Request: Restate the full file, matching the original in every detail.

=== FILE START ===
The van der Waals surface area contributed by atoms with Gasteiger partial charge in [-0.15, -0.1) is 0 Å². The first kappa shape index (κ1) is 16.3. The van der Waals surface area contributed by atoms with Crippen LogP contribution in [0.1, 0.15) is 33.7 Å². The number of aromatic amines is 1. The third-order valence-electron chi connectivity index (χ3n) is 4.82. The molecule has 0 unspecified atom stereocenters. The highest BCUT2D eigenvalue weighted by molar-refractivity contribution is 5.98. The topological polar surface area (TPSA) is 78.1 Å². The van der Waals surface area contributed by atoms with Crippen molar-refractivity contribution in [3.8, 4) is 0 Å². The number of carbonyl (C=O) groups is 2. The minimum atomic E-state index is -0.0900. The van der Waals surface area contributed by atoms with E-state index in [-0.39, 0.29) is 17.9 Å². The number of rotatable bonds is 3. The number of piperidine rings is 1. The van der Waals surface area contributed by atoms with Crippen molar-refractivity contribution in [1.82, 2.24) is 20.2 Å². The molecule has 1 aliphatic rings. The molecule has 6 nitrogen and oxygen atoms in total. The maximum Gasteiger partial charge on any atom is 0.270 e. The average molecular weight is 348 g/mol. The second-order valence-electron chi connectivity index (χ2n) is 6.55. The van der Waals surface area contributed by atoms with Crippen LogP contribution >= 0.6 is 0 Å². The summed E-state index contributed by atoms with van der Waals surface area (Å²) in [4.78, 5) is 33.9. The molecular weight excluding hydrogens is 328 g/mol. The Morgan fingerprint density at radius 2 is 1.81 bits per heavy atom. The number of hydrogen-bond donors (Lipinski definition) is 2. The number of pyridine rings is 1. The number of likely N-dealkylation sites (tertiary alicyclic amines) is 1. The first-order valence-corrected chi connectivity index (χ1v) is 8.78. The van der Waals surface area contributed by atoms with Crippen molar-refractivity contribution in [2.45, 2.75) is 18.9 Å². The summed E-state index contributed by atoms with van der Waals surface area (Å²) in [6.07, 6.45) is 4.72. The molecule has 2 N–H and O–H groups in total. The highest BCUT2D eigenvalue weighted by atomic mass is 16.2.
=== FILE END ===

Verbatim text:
The van der Waals surface area contributed by atoms with Gasteiger partial charge in [-0.15, -0.1) is 0 Å². The first kappa shape index (κ1) is 16.3. The van der Waals surface area contributed by atoms with Crippen LogP contribution in [0.1, 0.15) is 33.7 Å². The number of aromatic amines is 1. The third-order valence-electron chi connectivity index (χ3n) is 4.82. The molecule has 0 unspecified atom stereocenters. The highest BCUT2D eigenvalue weighted by molar-refractivity contribution is 5.98. The topological polar surface area (TPSA) is 78.1 Å². The van der Waals surface area contributed by atoms with Crippen molar-refractivity contribution in [3.8, 4) is 0 Å². The number of carbonyl (C=O) groups is 2. The minimum atomic E-state index is -0.0900. The van der Waals surface area contributed by atoms with E-state index in [-0.39, 0.29) is 17.9 Å². The number of rotatable bonds is 3. The number of piperidine rings is 1. The van der Waals surface area contributed by atoms with Crippen molar-refractivity contribution in [1.82, 2.24) is 20.2 Å². The molecule has 1 aliphatic rings. The molecule has 6 nitrogen and oxygen atoms in total. The maximum Gasteiger partial charge on any atom is 0.270 e. The average molecular weight is 348 g/mol. The second-order valence-electron chi connectivity index (χ2n) is 6.55. The van der Waals surface area contributed by atoms with Crippen LogP contribution >= 0.6 is 0 Å². The summed E-state index contributed by atoms with van der Waals surface area (Å²) in [4.78, 5) is 33.9. The molecular weight excluding hydrogens is 328 g/mol. The Morgan fingerprint density at radius 2 is 1.81 bits per heavy atom. The number of hydrogen-bond donors (Lipinski definition) is 2. The number of pyridine rings is 1. The number of likely N-dealkylation sites (tertiary alicyclic amines) is 1. The first-order valence-corrected chi connectivity index (χ1v) is 8.78. The van der Waals surface area contributed by atoms with Crippen molar-refractivity contribution in [2.45, 2.75) is 18.9 Å². The summed E-state index contributed by atoms with van der Waals surface area (Å²) in [6.07, 6.45) is 4.72. The molecule has 2 N–H and O–H groups in total. The highest BCUT2D eigenvalue weighted by atomic mass is 16.2.